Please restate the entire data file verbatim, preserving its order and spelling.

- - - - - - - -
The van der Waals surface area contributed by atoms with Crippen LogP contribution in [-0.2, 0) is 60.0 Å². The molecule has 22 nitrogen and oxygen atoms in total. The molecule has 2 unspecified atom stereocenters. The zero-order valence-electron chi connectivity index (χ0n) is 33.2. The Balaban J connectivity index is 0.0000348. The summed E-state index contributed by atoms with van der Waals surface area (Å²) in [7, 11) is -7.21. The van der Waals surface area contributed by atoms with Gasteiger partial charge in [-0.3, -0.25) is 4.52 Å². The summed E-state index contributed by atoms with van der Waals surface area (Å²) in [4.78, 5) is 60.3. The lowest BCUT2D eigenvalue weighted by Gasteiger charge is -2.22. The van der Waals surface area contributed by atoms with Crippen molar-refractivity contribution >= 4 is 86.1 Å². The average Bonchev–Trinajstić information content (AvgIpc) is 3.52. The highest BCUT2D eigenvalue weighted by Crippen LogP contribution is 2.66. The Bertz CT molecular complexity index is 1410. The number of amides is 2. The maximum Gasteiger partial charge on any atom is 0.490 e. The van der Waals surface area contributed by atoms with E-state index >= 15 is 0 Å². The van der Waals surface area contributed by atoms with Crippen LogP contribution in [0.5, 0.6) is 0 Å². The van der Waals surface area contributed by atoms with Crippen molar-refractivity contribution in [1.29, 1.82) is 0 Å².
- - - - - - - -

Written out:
The van der Waals surface area contributed by atoms with Crippen LogP contribution in [-0.2, 0) is 60.0 Å². The molecule has 22 nitrogen and oxygen atoms in total. The molecule has 2 unspecified atom stereocenters. The zero-order valence-electron chi connectivity index (χ0n) is 33.2. The Balaban J connectivity index is 0.0000348. The summed E-state index contributed by atoms with van der Waals surface area (Å²) in [7, 11) is -7.21. The van der Waals surface area contributed by atoms with Gasteiger partial charge in [-0.3, -0.25) is 4.52 Å². The summed E-state index contributed by atoms with van der Waals surface area (Å²) in [4.78, 5) is 60.3. The lowest BCUT2D eigenvalue weighted by Gasteiger charge is -2.22. The van der Waals surface area contributed by atoms with Crippen molar-refractivity contribution >= 4 is 86.1 Å². The average Bonchev–Trinajstić information content (AvgIpc) is 3.52. The highest BCUT2D eigenvalue weighted by Crippen LogP contribution is 2.66. The Bertz CT molecular complexity index is 1410. The number of amides is 2. The maximum Gasteiger partial charge on any atom is 0.490 e. The van der Waals surface area contributed by atoms with E-state index >= 15 is 0 Å². The van der Waals surface area contributed by atoms with Crippen LogP contribution in [0.5, 0.6) is 0 Å². The van der Waals surface area contributed by atoms with Crippen molar-refractivity contribution in [1.29, 1.82) is 0 Å².